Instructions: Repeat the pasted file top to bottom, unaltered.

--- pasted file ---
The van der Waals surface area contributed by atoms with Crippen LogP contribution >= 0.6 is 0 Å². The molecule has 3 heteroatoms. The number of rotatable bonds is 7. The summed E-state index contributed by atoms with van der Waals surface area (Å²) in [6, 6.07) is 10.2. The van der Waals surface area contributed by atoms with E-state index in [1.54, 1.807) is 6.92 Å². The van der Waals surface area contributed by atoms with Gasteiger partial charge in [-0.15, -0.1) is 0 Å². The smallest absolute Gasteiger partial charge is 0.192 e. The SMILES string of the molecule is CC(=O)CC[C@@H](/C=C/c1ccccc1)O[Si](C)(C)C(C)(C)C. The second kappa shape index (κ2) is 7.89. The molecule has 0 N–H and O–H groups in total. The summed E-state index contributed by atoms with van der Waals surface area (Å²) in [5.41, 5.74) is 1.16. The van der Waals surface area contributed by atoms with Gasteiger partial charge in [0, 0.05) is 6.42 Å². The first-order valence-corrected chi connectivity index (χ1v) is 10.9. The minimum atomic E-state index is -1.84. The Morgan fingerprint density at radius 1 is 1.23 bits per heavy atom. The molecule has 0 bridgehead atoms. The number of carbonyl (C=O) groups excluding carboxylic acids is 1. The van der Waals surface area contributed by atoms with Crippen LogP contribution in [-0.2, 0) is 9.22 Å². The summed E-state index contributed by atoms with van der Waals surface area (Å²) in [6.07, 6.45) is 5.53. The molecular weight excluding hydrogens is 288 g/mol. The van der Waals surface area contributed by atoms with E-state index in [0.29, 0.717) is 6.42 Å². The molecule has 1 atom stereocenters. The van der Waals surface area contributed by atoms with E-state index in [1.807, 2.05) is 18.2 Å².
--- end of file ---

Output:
The van der Waals surface area contributed by atoms with Crippen LogP contribution >= 0.6 is 0 Å². The molecule has 3 heteroatoms. The number of rotatable bonds is 7. The summed E-state index contributed by atoms with van der Waals surface area (Å²) in [6, 6.07) is 10.2. The van der Waals surface area contributed by atoms with E-state index in [1.54, 1.807) is 6.92 Å². The van der Waals surface area contributed by atoms with Gasteiger partial charge in [-0.15, -0.1) is 0 Å². The smallest absolute Gasteiger partial charge is 0.192 e. The SMILES string of the molecule is CC(=O)CC[C@@H](/C=C/c1ccccc1)O[Si](C)(C)C(C)(C)C. The second kappa shape index (κ2) is 7.89. The molecule has 0 N–H and O–H groups in total. The summed E-state index contributed by atoms with van der Waals surface area (Å²) in [5.41, 5.74) is 1.16. The van der Waals surface area contributed by atoms with Gasteiger partial charge in [0, 0.05) is 6.42 Å². The first-order valence-corrected chi connectivity index (χ1v) is 10.9. The minimum atomic E-state index is -1.84. The Morgan fingerprint density at radius 1 is 1.23 bits per heavy atom. The molecule has 0 bridgehead atoms. The number of carbonyl (C=O) groups excluding carboxylic acids is 1. The van der Waals surface area contributed by atoms with Crippen LogP contribution in [-0.2, 0) is 9.22 Å². The summed E-state index contributed by atoms with van der Waals surface area (Å²) in [6.07, 6.45) is 5.53. The molecular weight excluding hydrogens is 288 g/mol. The van der Waals surface area contributed by atoms with E-state index in [0.29, 0.717) is 6.42 Å². The molecule has 1 atom stereocenters. The van der Waals surface area contributed by atoms with E-state index in [1.807, 2.05) is 18.2 Å².